In the run-up to Kamigawa: Neon Dynasty’s release, with preview season in full swing, a card was released that made me turn my head. Behold, Roadside Reliquary:

Beyond that this card is potentially a wonderful bit of budget card draw for mono-White EDH decks (which have access to both artifacts and enchantments in abundance), this card drew my attention because it depicts what is probably not a reliquary.

Why not a reliquary? Well, a reliquary is a container for the belongings or the remains of holy persons. In both Christianity and Buddhism, these containers are often small, though in Japanese Buddhism, you do have versions of reliquaries housed in pagodas, like this one at Nara, Japan:

Hōryū-ji temple complex of Nara, home to the Tamamushi Shrine, which contains Buddhist relics at its base.

Because reliquaries and reliquary towers contain sacred objects that are valuable as objects of veneration for religious pilgrims, they are not typically left unguarded in the forest, but are tended to by priests, monks, or other caretakers. We see this model alluded to on Magic’s own Reliquary Tower:

Reliquaries are the kind of objects you keep eyes on and protect; they aren’t generally the kind of thing you leave to the goodwill of a passerby at a roadside. So what is depicted by Roadside Reliquary? Well, it’s likely another kind of wayside shrine, called a hokura (神庫), a small shrine that kami abide in. While a reliquary is a small home for the remains or possessions of dead saints, a hokura is a small home for living kami. The ability of Roadside Reliquary flavorfully depicts this kind of shrine as a place where offerings can be made for safe passage through the kami’s forest.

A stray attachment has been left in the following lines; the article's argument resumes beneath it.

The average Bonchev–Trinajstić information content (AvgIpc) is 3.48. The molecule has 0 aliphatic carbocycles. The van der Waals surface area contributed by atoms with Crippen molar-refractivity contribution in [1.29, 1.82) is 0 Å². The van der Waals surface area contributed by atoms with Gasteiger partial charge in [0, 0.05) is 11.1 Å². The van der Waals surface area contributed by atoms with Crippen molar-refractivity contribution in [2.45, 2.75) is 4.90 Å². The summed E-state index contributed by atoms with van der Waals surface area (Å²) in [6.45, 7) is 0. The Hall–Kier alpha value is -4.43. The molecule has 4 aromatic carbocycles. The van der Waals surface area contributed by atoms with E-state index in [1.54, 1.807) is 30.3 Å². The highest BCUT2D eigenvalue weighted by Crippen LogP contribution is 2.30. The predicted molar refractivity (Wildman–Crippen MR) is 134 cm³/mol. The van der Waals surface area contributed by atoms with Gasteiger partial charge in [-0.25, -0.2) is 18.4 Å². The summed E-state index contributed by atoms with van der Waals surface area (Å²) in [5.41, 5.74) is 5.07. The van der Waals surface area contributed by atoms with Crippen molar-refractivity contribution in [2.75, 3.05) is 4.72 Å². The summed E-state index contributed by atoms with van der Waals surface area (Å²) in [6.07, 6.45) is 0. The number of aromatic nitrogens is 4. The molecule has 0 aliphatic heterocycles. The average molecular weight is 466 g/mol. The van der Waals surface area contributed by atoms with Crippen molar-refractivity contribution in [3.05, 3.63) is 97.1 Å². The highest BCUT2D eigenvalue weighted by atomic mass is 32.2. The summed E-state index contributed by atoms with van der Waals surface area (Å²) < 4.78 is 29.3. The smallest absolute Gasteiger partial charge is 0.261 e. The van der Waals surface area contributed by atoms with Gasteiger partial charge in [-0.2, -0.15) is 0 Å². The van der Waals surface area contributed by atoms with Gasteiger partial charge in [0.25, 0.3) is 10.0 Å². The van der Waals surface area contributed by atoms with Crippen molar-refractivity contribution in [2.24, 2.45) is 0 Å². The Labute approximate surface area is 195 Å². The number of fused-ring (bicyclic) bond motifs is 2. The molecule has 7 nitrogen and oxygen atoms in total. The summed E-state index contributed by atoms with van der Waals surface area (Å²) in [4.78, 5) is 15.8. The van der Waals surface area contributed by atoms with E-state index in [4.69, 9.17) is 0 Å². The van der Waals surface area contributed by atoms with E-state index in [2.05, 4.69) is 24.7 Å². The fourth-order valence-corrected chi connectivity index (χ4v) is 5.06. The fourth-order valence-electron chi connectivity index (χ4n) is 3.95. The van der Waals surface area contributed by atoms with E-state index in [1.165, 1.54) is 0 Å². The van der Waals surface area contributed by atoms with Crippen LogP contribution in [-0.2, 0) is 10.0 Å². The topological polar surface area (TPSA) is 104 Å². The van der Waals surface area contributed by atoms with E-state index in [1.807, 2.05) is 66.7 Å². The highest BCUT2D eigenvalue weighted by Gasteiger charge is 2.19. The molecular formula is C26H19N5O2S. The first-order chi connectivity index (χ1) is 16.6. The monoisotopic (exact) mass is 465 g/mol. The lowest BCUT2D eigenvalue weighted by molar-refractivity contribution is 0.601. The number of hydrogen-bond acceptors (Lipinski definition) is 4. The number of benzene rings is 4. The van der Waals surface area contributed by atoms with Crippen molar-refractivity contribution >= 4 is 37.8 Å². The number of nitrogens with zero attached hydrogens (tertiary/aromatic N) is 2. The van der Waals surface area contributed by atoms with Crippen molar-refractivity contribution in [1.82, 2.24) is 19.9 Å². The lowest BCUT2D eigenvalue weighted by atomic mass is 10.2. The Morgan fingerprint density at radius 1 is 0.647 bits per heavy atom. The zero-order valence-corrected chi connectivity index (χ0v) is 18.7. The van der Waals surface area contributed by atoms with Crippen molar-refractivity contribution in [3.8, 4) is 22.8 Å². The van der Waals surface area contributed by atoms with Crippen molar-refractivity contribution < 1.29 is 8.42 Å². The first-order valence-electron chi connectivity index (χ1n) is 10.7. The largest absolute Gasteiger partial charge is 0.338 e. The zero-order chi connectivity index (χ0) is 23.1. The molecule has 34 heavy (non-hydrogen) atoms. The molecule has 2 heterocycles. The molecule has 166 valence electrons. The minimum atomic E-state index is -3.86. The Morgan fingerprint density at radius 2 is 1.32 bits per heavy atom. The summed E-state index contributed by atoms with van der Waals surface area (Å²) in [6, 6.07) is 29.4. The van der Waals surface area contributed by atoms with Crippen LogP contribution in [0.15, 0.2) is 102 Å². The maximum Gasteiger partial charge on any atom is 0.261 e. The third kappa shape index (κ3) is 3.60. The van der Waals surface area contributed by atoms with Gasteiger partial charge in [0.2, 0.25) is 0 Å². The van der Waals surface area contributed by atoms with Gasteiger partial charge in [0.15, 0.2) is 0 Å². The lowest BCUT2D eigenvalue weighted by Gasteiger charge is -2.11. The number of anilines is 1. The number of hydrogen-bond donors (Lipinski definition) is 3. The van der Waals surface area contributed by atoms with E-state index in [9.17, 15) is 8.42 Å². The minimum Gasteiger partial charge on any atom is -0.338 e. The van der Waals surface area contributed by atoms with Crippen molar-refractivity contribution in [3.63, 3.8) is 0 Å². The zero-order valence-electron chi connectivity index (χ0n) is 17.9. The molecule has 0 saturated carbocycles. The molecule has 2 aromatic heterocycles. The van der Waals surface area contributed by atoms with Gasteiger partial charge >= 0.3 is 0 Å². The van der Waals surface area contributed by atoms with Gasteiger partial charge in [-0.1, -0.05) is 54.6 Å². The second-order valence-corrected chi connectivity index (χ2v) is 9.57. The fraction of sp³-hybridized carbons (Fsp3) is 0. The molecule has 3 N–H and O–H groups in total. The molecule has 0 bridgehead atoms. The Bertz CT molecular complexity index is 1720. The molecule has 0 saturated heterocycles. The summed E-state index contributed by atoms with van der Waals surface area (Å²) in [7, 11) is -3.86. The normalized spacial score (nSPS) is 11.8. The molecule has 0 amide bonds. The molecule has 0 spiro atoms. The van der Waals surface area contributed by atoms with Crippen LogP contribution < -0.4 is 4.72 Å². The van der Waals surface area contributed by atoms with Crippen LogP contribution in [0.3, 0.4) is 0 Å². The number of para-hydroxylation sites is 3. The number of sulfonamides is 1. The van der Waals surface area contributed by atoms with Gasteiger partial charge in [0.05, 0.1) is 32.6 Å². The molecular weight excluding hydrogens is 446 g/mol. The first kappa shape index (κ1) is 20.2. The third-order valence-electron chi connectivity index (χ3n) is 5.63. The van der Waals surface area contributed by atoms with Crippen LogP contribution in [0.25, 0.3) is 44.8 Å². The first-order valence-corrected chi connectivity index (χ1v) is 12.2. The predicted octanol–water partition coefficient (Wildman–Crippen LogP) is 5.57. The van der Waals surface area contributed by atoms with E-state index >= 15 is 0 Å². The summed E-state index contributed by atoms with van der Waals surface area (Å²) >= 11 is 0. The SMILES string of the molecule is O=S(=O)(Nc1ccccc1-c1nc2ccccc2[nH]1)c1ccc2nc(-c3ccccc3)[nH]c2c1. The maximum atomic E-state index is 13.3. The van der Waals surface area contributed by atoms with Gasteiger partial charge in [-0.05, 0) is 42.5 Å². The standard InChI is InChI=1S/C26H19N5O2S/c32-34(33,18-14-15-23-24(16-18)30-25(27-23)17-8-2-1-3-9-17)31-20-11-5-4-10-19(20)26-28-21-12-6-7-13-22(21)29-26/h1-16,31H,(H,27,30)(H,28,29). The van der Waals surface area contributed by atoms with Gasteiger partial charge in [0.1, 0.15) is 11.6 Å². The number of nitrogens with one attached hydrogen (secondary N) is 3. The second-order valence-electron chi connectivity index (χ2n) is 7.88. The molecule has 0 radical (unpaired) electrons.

This confusion of names for sacred spaces isn’t uncommon, however. Keeping the designations of sacred spaces straight can be difficult, sometimes even within one’s own tradition. How many Christians could, without looking it up, articulate the difference between a basilica, a cathedral, a church, an oratory, and a chapel? And, more pertinent to the current set, how many of us know the difference between a temple, a shrine, a torii, a honden, and a go-shintai? I certainly did not, but my curiosity was piqued when I began pondering building a Shrines deck with the new five-color shrines commander, Go-Shintai of Life’s Origin. This article is a glossary of terms for sacred spaces in Japanese religion as they appear in Kamigawa, designed to help folks (like me) who didn’t know a honden from a hokura.

A Brief Note on the Limitations of a Language

When talking about Japanese religious practice—or spiritual practices of fantasy worlds inspired by real-world religions—it’s important to note that English often lacks the nuanced words for sacred spaces that exist in most religions’ culture of origin. Sometimes, we see this manifest in card names as the simple use of a Japanese word, but other times, we see a more generic religious term in English. As regards Japanese religious architecture, the English word “temple” is typically employed to refer to a Buddhist structure, while “shrine” refers to a Shinto structure.